35 U.S.C. § 103 guides the test for obviousness and sets forth an expansive and flexible approach for assessing obviousness, which involves assessing the “differences between the claimed invention and the prior art” and whether those differences are such that the invention as a whole would have been obvious to a person of ordinary skill in the field to which the claimed design pertains. The requirement to assess the design as a whole will guard against piecemeal rejections of designs where an examiner borrows one feature from one reference and another feature from another reference to create a “Frankenstein” combination of references to recreate the claimed article.

Turning to the substance of the Graham test, there are four factors in the analysis. First, the fact finder should consider the “scope and content of the prior art” within the knowledge of an ordinary designer in the field of the design. An analogous art requirement applies to each reference. The Federal Circuit states that “[t]he analogous art requirement reins in the scope of prior art and serves to guard against hindsight” and “analogous art for a design patent includes art from the same field of endeavor as the article of manufacture of the claimed design.” The question of whether a reference qualifies as being analogous is a question of fact for the examiner or other fact finder, but must be from “designs of the same article of manufacture or of articles sufficiently similar that a person of ordinary skill would look to such articles for their designs.” The more visually similar the primary reference design is to the claimed design, the better positioned the patent challenger will be to prove its obviousness case.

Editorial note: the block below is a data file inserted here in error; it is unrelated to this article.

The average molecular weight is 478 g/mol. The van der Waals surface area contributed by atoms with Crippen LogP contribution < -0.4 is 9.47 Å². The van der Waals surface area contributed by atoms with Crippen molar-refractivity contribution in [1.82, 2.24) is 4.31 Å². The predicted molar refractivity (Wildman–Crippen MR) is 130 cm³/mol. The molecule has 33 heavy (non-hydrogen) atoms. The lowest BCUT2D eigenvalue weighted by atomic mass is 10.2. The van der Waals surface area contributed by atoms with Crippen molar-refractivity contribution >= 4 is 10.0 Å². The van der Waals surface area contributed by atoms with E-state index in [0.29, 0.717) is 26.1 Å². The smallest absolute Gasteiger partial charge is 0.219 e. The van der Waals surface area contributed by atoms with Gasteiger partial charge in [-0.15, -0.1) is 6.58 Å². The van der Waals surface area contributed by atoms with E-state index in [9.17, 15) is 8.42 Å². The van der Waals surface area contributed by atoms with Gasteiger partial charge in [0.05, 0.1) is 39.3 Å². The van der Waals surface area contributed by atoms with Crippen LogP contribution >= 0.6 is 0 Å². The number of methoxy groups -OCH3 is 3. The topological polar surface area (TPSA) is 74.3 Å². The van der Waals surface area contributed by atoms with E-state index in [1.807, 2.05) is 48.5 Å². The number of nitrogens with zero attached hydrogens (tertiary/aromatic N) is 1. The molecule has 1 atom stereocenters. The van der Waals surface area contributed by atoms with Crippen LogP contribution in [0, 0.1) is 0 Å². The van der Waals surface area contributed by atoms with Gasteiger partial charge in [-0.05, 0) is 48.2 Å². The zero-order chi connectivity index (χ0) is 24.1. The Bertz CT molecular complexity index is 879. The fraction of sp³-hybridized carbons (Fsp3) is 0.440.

The second Graham factor is determining the differences between the prior art designs and the design claim at issue. Here we ask if “one of ordinary skill would have combined teachings of the prior art to create the same overall visual appearance as the claimed design.”

The third Graham factor is to resolve “the level of ordinary skill in the pertinent art.” For designs, this will be a fictitious person who is “the designer of ordinary capability who designs articles of the type presented in the application.”